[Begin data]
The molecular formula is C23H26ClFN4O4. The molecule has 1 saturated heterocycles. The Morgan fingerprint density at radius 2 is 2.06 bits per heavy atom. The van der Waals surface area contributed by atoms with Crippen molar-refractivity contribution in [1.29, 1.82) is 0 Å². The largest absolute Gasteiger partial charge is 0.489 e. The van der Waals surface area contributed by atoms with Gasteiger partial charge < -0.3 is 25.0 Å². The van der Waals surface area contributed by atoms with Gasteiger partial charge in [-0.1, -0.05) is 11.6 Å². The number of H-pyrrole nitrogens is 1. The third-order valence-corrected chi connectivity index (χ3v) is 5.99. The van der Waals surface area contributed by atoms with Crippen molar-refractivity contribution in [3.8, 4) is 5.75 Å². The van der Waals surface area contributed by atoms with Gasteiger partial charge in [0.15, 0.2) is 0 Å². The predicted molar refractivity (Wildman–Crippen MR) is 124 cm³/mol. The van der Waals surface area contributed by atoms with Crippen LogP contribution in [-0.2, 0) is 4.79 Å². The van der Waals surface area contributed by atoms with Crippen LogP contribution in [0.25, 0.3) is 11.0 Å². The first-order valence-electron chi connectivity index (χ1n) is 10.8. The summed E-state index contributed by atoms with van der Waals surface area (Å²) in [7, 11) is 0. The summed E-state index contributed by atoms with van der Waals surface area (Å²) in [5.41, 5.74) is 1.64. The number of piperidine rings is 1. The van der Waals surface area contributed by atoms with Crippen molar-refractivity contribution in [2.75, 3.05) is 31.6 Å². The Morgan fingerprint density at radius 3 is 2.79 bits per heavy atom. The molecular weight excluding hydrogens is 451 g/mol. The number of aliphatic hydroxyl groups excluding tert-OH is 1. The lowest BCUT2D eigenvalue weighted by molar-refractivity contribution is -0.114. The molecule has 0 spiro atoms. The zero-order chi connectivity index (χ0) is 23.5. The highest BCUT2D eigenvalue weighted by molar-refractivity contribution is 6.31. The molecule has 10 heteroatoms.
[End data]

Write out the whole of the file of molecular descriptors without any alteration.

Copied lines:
The molecular formula is C23H26ClFN4O4. The molecule has 1 saturated heterocycles. The Morgan fingerprint density at radius 2 is 2.06 bits per heavy atom. The van der Waals surface area contributed by atoms with Crippen molar-refractivity contribution in [1.29, 1.82) is 0 Å². The largest absolute Gasteiger partial charge is 0.489 e. The van der Waals surface area contributed by atoms with Gasteiger partial charge < -0.3 is 25.0 Å². The van der Waals surface area contributed by atoms with Gasteiger partial charge in [-0.1, -0.05) is 11.6 Å². The number of H-pyrrole nitrogens is 1. The third-order valence-corrected chi connectivity index (χ3v) is 5.99. The van der Waals surface area contributed by atoms with Crippen molar-refractivity contribution in [3.8, 4) is 5.75 Å². The van der Waals surface area contributed by atoms with Gasteiger partial charge in [0.15, 0.2) is 0 Å². The predicted molar refractivity (Wildman–Crippen MR) is 124 cm³/mol. The van der Waals surface area contributed by atoms with Crippen LogP contribution in [-0.2, 0) is 4.79 Å². The van der Waals surface area contributed by atoms with Crippen LogP contribution in [0.25, 0.3) is 11.0 Å². The first-order valence-electron chi connectivity index (χ1n) is 10.8. The summed E-state index contributed by atoms with van der Waals surface area (Å²) in [7, 11) is 0. The summed E-state index contributed by atoms with van der Waals surface area (Å²) in [5.41, 5.74) is 1.64. The number of piperidine rings is 1. The van der Waals surface area contributed by atoms with Crippen molar-refractivity contribution in [2.75, 3.05) is 31.6 Å². The Morgan fingerprint density at radius 3 is 2.79 bits per heavy atom. The molecular weight excluding hydrogens is 451 g/mol. The number of aliphatic hydroxyl groups excluding tert-OH is 1. The lowest BCUT2D eigenvalue weighted by molar-refractivity contribution is -0.114. The molecule has 0 spiro atoms. The zero-order chi connectivity index (χ0) is 23.5. The highest BCUT2D eigenvalue weighted by molar-refractivity contribution is 6.31. The molecule has 10 heteroatoms.